Movie Review: Another Year

By Peter Calder

Jim Broadbent and Ruth Sheen in Mike Leigh's 'Another Year'. Photo / Supplied
Jim Broadbent and Ruth Sheen in Mike Leigh's 'Another Year'. Photo / Supplied

After the uncharacteristically sanguine Happy Go Lucky, the master of bleak British social realism returns to downbeat form in a film whose confusions of perspective are perhaps provocatively deliberate.

Heading an outstanding cast, Broadbent and Sheen play Tom and Gerri (yes, they have heard all the jokes), a semi-retired North London couple whose life is almost nauseatingly contented. They work just enough - she as a counsellor, he as a geologist - and pass long hours in their garden, where we can see the year of the title passing in the changes of weather and vegetable harvest. In and out of their orbit, two old friends separately flutter: Mary (Manville) is one of Gerri's workmates, a lonely, desperate fiftysomething who drinks too much, dresses too loud and throws herself at unavailable men; Tom's boyhood friend Ken (Wight), an overweight chain-smoking lush trying to pretend that he doesn't hate his life.

If this sounds like a laugh a minute, it gets worse: the death of his sister-in-law takes Tom and family north to Derby. The light switches abruptly from autumnal russet to an arctic blue-white and the emotional temperature drops as Tom's brother Ronnie (Bradley) grapples - or fails to grapple - with his son's incoherent rage.

The tone, so hard-edged and precise in this northern stanza, tends to point up the flabbiness of the main plot. It's hard not to flinch every time Mary enters the frame because you know it presages a sad story. The brave face she puts on always dissolves after too much chardonnay and it feels more voyeuristic as time ticks by.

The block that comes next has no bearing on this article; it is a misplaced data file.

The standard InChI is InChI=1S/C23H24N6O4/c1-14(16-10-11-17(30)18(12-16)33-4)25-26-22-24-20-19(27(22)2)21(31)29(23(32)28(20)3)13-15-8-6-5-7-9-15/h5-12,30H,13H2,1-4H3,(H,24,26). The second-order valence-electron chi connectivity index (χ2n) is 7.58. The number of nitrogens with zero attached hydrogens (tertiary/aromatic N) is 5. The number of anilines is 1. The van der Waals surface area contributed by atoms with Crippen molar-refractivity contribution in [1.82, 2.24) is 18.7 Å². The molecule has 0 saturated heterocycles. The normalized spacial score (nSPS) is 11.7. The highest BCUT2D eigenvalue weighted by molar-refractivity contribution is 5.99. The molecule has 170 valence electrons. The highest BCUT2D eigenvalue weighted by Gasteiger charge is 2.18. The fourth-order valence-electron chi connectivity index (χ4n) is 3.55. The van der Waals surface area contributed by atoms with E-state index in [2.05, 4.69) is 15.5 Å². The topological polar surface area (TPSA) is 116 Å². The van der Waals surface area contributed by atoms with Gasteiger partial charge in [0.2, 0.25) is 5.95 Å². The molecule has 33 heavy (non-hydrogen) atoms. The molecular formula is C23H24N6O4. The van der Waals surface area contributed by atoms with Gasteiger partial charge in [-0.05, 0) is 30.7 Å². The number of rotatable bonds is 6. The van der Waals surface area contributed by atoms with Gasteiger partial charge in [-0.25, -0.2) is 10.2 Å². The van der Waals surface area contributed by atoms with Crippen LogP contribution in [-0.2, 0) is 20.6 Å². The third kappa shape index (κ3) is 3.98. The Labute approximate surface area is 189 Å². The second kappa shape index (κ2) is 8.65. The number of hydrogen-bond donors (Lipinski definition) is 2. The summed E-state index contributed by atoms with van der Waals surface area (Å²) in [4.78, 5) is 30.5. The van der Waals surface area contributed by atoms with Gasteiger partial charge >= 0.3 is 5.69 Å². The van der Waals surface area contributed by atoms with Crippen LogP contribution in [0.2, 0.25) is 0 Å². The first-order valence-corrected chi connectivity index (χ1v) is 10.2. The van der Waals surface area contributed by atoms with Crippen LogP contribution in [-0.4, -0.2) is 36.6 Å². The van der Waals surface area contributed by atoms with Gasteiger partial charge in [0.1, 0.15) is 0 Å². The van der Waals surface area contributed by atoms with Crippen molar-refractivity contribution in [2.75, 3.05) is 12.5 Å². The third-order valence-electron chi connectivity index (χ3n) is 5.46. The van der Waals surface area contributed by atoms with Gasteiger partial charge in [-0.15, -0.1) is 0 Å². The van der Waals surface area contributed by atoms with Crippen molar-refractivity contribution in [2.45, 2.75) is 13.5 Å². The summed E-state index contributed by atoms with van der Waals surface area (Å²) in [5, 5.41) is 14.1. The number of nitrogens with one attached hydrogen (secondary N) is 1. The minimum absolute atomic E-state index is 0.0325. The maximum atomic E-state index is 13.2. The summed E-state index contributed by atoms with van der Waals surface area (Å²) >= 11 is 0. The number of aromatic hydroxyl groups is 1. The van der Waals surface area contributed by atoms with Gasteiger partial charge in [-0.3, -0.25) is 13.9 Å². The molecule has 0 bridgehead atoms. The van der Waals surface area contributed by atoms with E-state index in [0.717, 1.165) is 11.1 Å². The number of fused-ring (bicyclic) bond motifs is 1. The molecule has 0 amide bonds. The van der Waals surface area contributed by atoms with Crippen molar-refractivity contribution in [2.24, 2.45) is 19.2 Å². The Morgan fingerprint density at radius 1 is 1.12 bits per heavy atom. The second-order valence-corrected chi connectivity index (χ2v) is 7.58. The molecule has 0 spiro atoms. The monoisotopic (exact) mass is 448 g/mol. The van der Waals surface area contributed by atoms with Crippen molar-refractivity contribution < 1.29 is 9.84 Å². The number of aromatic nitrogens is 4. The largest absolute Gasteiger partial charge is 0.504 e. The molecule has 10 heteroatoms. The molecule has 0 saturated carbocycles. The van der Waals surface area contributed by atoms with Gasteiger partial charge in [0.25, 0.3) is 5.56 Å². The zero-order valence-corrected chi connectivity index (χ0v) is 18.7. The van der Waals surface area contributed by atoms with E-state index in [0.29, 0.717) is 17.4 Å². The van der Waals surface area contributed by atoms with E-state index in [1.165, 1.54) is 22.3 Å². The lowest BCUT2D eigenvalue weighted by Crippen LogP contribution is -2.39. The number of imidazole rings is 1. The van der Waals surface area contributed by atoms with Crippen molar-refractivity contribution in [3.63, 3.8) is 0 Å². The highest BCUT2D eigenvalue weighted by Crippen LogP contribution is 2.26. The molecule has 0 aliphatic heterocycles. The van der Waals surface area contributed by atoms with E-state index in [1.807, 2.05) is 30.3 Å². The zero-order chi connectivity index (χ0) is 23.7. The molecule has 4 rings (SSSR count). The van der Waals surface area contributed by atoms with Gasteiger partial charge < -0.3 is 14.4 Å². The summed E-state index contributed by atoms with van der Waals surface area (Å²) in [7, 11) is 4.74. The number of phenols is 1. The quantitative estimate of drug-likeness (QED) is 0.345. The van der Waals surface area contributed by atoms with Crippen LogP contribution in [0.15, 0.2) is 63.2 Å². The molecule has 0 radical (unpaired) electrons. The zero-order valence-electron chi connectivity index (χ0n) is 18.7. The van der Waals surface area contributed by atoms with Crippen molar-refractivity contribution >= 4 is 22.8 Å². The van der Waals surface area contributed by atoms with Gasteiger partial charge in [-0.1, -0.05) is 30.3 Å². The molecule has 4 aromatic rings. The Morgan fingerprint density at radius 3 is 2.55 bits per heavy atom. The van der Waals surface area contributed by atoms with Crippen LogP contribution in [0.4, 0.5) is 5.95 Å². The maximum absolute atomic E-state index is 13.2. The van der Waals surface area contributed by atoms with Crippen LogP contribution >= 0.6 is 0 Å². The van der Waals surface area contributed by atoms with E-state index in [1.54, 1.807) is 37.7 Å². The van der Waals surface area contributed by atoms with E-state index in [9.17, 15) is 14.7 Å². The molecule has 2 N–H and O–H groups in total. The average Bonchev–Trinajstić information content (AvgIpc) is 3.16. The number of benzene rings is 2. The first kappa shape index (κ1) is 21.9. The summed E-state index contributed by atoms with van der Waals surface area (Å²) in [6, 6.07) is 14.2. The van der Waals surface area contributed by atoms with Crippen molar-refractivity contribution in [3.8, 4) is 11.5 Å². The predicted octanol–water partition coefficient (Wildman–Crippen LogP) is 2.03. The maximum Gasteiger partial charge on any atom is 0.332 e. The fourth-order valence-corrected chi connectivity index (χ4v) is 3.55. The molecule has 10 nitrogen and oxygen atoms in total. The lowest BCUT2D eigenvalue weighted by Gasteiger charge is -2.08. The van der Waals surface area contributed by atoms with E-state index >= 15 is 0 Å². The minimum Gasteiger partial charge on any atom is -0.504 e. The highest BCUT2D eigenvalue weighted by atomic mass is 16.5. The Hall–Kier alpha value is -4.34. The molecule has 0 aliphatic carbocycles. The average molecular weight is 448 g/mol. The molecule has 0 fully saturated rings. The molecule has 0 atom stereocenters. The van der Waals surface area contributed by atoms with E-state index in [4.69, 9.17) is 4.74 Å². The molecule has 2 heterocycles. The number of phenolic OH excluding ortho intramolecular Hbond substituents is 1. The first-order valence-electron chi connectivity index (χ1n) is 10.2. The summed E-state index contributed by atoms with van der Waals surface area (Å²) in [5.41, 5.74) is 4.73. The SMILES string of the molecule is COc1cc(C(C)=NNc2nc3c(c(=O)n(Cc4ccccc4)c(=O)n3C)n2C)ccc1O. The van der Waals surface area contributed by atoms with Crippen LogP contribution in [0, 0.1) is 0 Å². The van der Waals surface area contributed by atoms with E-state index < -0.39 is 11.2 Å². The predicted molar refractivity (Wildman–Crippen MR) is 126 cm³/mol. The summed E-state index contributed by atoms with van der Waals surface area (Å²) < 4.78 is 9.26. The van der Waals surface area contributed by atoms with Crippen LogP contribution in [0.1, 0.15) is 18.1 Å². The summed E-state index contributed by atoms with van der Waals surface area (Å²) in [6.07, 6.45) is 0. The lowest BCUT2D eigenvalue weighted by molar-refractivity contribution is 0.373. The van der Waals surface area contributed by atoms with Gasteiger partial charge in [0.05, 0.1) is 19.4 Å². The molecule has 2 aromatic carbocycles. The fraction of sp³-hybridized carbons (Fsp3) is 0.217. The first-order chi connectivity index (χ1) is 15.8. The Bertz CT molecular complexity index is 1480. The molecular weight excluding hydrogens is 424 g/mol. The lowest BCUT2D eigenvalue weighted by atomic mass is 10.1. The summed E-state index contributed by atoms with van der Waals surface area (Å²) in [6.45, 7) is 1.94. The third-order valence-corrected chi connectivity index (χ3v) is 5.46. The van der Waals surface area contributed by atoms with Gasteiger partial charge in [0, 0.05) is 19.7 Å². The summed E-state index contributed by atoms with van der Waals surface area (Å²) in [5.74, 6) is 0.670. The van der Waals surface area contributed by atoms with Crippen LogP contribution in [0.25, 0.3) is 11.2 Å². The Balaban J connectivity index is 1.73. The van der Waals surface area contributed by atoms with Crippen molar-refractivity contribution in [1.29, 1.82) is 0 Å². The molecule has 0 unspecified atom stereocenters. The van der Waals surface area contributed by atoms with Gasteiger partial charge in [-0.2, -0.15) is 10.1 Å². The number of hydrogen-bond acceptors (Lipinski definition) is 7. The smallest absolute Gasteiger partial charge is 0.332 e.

More problematic still are Tom and Gerri's condescending asides to both Mary and Ken. Is Leigh implicating us in their smug, dissociated gazes? Or are we to see their complacency as part of the malaise, and not evidence of their separateness from it?

In an opening sequence, Gerri asks Janet (Staunton), deeply depressed and trapped in a loveless marriage, how happy she is on a scale of one to 10.

"One," barks Janet, expressionlessly. "I think there's room for improvement there," says Gerri. "Don't you?"

As insights go, it's not a stunning one. But it's about as good as the film delivers.


Stars: 3.5/5
Cast: Jim Broadbent, Lesley Manville, Ruth Sheen, Peter Wight, David Bradley, Imelda Staunton
Director: Mike Leigh
Running time: 129 mins
Rating: M (Offensive language)
Verdict: Bleak moments


- NZ Herald

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